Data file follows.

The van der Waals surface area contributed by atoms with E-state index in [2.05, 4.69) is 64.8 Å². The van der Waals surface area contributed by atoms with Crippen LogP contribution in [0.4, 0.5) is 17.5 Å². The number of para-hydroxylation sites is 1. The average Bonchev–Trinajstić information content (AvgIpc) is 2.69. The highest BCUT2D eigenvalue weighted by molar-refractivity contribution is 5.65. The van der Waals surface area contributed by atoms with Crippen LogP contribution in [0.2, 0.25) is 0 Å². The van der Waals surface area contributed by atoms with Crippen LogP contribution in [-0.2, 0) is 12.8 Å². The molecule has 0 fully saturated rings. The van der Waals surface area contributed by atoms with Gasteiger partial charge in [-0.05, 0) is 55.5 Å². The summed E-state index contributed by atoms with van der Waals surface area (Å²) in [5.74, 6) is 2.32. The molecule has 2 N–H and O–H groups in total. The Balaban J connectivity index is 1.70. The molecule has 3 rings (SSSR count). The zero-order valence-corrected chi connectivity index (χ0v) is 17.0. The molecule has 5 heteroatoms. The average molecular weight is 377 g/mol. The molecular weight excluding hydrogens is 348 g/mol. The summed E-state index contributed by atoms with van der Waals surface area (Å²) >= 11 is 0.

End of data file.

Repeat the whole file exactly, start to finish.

The van der Waals surface area contributed by atoms with E-state index in [2.05, 4.69) is 64.8 Å². The van der Waals surface area contributed by atoms with Crippen LogP contribution in [0.4, 0.5) is 17.5 Å². The number of para-hydroxylation sites is 1. The average Bonchev–Trinajstić information content (AvgIpc) is 2.69. The highest BCUT2D eigenvalue weighted by molar-refractivity contribution is 5.65. The van der Waals surface area contributed by atoms with Crippen LogP contribution in [0.2, 0.25) is 0 Å². The van der Waals surface area contributed by atoms with Crippen LogP contribution in [-0.2, 0) is 12.8 Å². The molecule has 0 fully saturated rings. The van der Waals surface area contributed by atoms with Gasteiger partial charge in [-0.05, 0) is 55.5 Å². The summed E-state index contributed by atoms with van der Waals surface area (Å²) in [5.74, 6) is 2.32. The molecule has 2 N–H and O–H groups in total. The Balaban J connectivity index is 1.70. The molecule has 3 rings (SSSR count). The zero-order valence-corrected chi connectivity index (χ0v) is 17.0. The molecule has 5 heteroatoms. The average molecular weight is 377 g/mol. The molecular weight excluding hydrogens is 348 g/mol. The summed E-state index contributed by atoms with van der Waals surface area (Å²) >= 11 is 0.